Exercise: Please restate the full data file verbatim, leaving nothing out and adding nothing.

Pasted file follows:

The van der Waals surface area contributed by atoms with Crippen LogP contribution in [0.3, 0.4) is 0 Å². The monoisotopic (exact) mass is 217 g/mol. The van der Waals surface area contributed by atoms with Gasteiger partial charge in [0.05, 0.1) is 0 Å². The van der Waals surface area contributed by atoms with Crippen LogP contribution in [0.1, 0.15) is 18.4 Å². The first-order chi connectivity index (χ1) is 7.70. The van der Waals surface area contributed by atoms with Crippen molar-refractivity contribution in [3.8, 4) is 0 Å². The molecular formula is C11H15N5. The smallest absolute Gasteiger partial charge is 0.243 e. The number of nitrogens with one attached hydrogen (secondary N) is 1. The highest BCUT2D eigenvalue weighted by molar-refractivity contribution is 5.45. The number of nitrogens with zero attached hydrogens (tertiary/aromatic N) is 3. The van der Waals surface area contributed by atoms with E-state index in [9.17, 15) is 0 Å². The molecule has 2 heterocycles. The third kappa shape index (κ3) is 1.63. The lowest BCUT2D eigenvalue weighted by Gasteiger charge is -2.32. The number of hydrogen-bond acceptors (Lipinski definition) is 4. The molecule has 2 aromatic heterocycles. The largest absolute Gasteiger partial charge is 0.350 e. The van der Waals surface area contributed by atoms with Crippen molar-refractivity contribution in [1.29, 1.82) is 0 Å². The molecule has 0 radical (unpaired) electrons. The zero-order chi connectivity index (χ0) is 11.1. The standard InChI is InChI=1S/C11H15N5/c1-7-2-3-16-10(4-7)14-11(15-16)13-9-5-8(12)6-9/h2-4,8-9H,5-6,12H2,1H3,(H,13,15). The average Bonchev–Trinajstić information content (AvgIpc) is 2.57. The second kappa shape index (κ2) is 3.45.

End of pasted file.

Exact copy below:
The van der Waals surface area contributed by atoms with Crippen LogP contribution in [0.3, 0.4) is 0 Å². The monoisotopic (exact) mass is 217 g/mol. The van der Waals surface area contributed by atoms with Gasteiger partial charge in [0.05, 0.1) is 0 Å². The van der Waals surface area contributed by atoms with Crippen LogP contribution in [0.1, 0.15) is 18.4 Å². The first-order chi connectivity index (χ1) is 7.70. The van der Waals surface area contributed by atoms with Crippen molar-refractivity contribution in [3.8, 4) is 0 Å². The molecular formula is C11H15N5. The smallest absolute Gasteiger partial charge is 0.243 e. The number of nitrogens with one attached hydrogen (secondary N) is 1. The highest BCUT2D eigenvalue weighted by molar-refractivity contribution is 5.45. The number of nitrogens with zero attached hydrogens (tertiary/aromatic N) is 3. The van der Waals surface area contributed by atoms with E-state index in [9.17, 15) is 0 Å². The molecule has 2 heterocycles. The third kappa shape index (κ3) is 1.63. The lowest BCUT2D eigenvalue weighted by Gasteiger charge is -2.32. The number of hydrogen-bond acceptors (Lipinski definition) is 4. The molecule has 2 aromatic heterocycles. The largest absolute Gasteiger partial charge is 0.350 e. The van der Waals surface area contributed by atoms with Crippen molar-refractivity contribution in [1.29, 1.82) is 0 Å². The molecule has 0 radical (unpaired) electrons. The zero-order chi connectivity index (χ0) is 11.1. The standard InChI is InChI=1S/C11H15N5/c1-7-2-3-16-10(4-7)14-11(15-16)13-9-5-8(12)6-9/h2-4,8-9H,5-6,12H2,1H3,(H,13,15). The average Bonchev–Trinajstić information content (AvgIpc) is 2.57. The second kappa shape index (κ2) is 3.45.